If the UC system is like the auto industry, will Janet Napolitano be its Taiichi Ohno or its Rick Wagoner?
That’s the question Professor Michael O’Hare left hanging off the end of his open letter to the new UC President-designate yesterday. At over 1,500 words, the Goldman School prof’s long and severe overview of the state of the UC system may not seem a very warm welcome for Napolitano, whose selection was announced late last week. But it does offer a thought-provoking, and provocative, diagnosis of the university system’s many ills.
To sum it up with one analogy: the University of California looks an awful lot like the American auto industry, pre-bailout. In short, he wrote, “The university industry, wonderful as it is, is not a delicate, perfect blossom needing only a steady flow of water and fertilizer, but an enormously valuable and productive enterprise that is also in a fair amount of trouble.”
Insular and sclerotic, self-aggrandizing, but unable to deliver on its own promises, O’Hare says that the UC system is charged with delivering “two products”: education and research. And it has been failing on both counts, he claims. The price of an education is skyrocketing while its value for the student is proving more and more difficult to demonstrate. Behind the curtain, he says, academic research is conducted in cloisters, the liberal arts are plagued by “mathematics envy,” and the “old deal” for aspiring scholars—“be trod underfoot at low pay for a few years to get a Ph.D. and you can be a professor”—is no longer a sure thing.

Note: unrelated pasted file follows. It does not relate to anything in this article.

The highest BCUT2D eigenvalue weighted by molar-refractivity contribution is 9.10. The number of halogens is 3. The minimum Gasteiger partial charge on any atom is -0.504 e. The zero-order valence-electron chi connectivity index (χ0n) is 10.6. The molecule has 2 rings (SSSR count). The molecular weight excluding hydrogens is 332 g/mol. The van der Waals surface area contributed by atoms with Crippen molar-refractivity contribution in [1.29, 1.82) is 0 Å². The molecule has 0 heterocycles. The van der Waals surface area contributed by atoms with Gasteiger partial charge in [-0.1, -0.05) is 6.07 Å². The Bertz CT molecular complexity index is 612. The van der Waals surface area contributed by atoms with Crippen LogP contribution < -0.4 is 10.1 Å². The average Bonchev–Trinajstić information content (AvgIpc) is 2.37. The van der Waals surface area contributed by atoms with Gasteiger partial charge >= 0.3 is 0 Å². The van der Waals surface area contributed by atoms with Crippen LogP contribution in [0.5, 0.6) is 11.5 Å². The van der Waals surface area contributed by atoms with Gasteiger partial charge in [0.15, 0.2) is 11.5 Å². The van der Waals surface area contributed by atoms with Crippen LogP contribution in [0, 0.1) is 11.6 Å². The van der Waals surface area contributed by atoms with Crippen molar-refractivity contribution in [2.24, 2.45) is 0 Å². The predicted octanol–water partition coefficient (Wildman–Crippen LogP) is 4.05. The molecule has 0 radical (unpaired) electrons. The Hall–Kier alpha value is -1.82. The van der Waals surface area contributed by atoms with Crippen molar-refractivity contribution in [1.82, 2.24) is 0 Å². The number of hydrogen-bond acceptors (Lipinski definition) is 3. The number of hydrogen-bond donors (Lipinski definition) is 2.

And so welcome, Madam President-designate, writes O’Hare: “Please break up some furniture and open some windows.”
Accepting O’Hare’s argument for the time being, this raises the question of whether any mortal, let alone an academic outsider like Napolitano, is up to such a task. The host of problems O’Hare describes are so tightly woven into the fabric of the institution, does he really think it’s possible for one person to overhaul such a mammoth institution?
Probably not, he says. Not by herself, anyhow.
“One of the reasons I wrote the letter publicly, rather than just sending it directly to her, was because of course she can’t do all that,” O’Hare said over the phone this afternoon. “She can make small adjustments that will move the rudder that will move the ship, but what needs to happen needs to happen within the faculty.”
Napolitano’s biggest tool, O’Hare suspects, will be her bully pulpit. Particularly given the notoriety of her person and her appointment, she’ll be in a position to call attention to specific issues, set the pace and direction of the agenda, and, as O’Hare put it, quoting W. Edward Deming, “drive out fear.” That is, make it easier to openly raise uncomfortable topics by being the first to openly raise them.
And on that front, he said: “I’m not pessimistic.”
“It wouldn’t hurt if the alumni got behind reforming the system and made a little less noise about football,” he added.
As for specific steps that the new president might take, O’Hare said that though it might feel a bit “presumptuous”—“she hasn’t even sat down in her office yet and she certainly hasn’t asked for my opinion”—he does have a few ideas, naturally.
And he probably isn’t the only one.